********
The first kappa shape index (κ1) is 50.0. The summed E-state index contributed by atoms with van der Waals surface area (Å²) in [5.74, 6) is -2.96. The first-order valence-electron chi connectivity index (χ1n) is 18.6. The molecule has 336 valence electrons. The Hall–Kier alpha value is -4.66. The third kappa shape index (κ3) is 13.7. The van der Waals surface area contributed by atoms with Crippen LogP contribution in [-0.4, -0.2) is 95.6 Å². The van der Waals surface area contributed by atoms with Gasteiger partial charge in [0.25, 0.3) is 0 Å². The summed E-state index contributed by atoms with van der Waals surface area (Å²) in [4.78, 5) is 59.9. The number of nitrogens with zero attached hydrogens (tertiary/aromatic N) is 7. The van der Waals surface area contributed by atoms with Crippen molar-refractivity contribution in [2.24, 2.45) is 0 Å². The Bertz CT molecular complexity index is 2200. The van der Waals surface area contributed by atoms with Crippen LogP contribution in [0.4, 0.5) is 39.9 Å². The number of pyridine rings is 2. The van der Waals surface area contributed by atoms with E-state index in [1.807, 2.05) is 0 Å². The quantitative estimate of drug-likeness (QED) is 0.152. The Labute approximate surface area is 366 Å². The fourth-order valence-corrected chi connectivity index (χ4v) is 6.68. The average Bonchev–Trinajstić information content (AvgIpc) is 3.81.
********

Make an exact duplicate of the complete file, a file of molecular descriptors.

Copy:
The first kappa shape index (κ1) is 50.0. The summed E-state index contributed by atoms with van der Waals surface area (Å²) in [5.74, 6) is -2.96. The first-order valence-electron chi connectivity index (χ1n) is 18.6. The molecule has 336 valence electrons. The Hall–Kier alpha value is -4.66. The third kappa shape index (κ3) is 13.7. The van der Waals surface area contributed by atoms with Crippen LogP contribution in [-0.4, -0.2) is 95.6 Å². The van der Waals surface area contributed by atoms with Gasteiger partial charge in [0.25, 0.3) is 0 Å². The summed E-state index contributed by atoms with van der Waals surface area (Å²) in [4.78, 5) is 59.9. The number of nitrogens with zero attached hydrogens (tertiary/aromatic N) is 7. The van der Waals surface area contributed by atoms with Crippen molar-refractivity contribution in [2.24, 2.45) is 0 Å². The Bertz CT molecular complexity index is 2200. The van der Waals surface area contributed by atoms with Crippen LogP contribution in [0.4, 0.5) is 39.9 Å². The number of pyridine rings is 2. The van der Waals surface area contributed by atoms with E-state index in [1.807, 2.05) is 0 Å². The quantitative estimate of drug-likeness (QED) is 0.152. The Labute approximate surface area is 366 Å². The fourth-order valence-corrected chi connectivity index (χ4v) is 6.68. The average Bonchev–Trinajstić information content (AvgIpc) is 3.81.